Date Tags LaTex

When I tell people that I don't use Microsoft Word, they are generally somewhat taken aback and then assume that, because I own a Mac rather than a Windows PC, that I just use Apple's Pages instead.

I don't!

In fact, I don't use any kind of conventional word processor. I also don't use PowerPoint for presentations or Visio for diagrams. Instead, I use what's known as a 'typesetting system' called LaTeX.

You can read all about the LaTeX project on their website ( and there's a fairly comprehensive description on Wikipedia ( I thought I'd write a few simple words on why it works for me.

Style and Content

LaTeX allows me to separate the tasks of writing content and deciding how it should look on the screen or printed page.

My content resides in a simple text file with no formatting whatsoever. Anything to do with presentation is held separately (again, in a simple text format) in a file that defines the style for the document.

That's important to me. If I'm in the middle of distilling my thoughts into words on a complex subject, I don't want the distraction of dealing with fonts, colours, sizes, margins, page breaks or any other presentation aspect. I want to concentrate entirely on the words I'm writing.

Longevity and Portability

I'm old enough to have documents dating back to the late '80s and early '90s that I originally wrote in WordPerfect or Lotus Ami Pro long before Microsoft Word became a mainstream tool. Over the years, I've had to convert those from one format to another, with varying degrees of success, or maintain software that I no longer actively use simply in order to access those documents.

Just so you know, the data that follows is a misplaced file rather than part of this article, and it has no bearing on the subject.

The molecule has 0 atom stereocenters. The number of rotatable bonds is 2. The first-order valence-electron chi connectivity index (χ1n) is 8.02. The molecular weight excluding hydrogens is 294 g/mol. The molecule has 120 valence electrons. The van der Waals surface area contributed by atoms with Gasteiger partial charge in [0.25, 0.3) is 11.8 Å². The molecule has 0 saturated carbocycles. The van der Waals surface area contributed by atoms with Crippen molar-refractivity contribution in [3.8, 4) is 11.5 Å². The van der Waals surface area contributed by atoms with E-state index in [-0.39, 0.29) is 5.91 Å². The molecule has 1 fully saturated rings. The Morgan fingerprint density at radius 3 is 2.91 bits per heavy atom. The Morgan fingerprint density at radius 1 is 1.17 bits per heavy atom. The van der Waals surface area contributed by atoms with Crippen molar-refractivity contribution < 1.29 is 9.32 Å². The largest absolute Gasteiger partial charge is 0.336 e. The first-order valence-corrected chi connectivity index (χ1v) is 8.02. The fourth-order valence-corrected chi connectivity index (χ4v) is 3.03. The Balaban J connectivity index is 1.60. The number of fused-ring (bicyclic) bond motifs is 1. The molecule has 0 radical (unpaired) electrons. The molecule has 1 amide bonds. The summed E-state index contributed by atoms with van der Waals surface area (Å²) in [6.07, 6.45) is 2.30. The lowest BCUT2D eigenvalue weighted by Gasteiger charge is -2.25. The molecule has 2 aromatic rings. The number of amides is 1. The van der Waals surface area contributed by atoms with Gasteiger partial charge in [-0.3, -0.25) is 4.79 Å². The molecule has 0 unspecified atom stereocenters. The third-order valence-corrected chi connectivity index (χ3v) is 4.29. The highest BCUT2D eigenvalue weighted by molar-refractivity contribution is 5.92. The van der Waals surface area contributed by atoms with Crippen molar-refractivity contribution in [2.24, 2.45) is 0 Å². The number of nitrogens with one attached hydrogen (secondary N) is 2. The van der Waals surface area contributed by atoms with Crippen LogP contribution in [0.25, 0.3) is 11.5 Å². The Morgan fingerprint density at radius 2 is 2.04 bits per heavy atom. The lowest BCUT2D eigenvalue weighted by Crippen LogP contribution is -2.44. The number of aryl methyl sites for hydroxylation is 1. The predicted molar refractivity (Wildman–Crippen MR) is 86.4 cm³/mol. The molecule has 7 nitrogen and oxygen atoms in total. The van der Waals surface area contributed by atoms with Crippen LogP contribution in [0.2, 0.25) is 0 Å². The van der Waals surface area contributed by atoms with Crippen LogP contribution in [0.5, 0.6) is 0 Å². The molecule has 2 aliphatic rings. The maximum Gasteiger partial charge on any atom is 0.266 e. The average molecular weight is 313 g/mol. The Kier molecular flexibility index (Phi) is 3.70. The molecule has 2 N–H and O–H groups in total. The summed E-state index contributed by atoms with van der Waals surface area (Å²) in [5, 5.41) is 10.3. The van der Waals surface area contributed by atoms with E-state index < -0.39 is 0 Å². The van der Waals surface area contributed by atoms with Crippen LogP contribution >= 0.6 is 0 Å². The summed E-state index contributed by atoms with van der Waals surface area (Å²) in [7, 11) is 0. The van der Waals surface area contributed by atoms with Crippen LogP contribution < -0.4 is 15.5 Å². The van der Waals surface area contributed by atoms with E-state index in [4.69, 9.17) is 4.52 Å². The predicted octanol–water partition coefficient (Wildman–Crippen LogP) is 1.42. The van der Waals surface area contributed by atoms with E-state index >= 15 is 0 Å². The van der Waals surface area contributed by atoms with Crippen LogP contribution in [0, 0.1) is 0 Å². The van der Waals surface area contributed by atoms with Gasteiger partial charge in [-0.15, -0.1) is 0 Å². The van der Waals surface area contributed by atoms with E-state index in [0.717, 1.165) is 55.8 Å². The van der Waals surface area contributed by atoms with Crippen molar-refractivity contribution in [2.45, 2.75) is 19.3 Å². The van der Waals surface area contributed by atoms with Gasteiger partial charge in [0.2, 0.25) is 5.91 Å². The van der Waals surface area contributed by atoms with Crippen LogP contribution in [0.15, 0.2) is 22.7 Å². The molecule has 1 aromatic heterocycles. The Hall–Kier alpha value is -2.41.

I grew tired of that some time ago!

LaTeX content is stored as simple text files - just about the oldest file format of them all! I'm guaranteed to be able to access it long into the future on any machine I'm likely to own in my lifetime.

Tools and Tasks

Since LaTeX content is stored as simple text, I can use any text editor I like to manipulate it. I can change my mind at will and not have to worry about converting anything if I move from one editor to another.

Some of the best text editors out there at the moment are either free or very low cost and several have plugins that allow me to complile my LaTeX documents to PDF files with simple keystrokes within the editor itself.

I use the same editor for all my technical work, so I only have to be familiar with one set of tools.

LaTeX allows me to produce all kinds of documents, including presentations, so there's no additional software required when I want to throw a few slides together for a talk.

Collaboration and Version Control

The tools available for collaborating with other people are first class and a long way ahead of anything that might come with a conventional word processor. They come from the world of software development since most software code is also stored as simple text files.

Collaboration can sometimes be tricky. If I'm working with people who are familiar with technical tools like git and github, it's simple to introduce them to LaTeX and the collaboration is straightforward.

However, if I'm working with someone who has never heard of git, never used a text editor and is firmly wedded to their copy of Microsoft Word, it's much more difficult. I can end up spending more time teaching them how to use the tools than writing any content.

I don't have an answer to that one yet, but I'm looking at online tools like Overleaf as potential solution.


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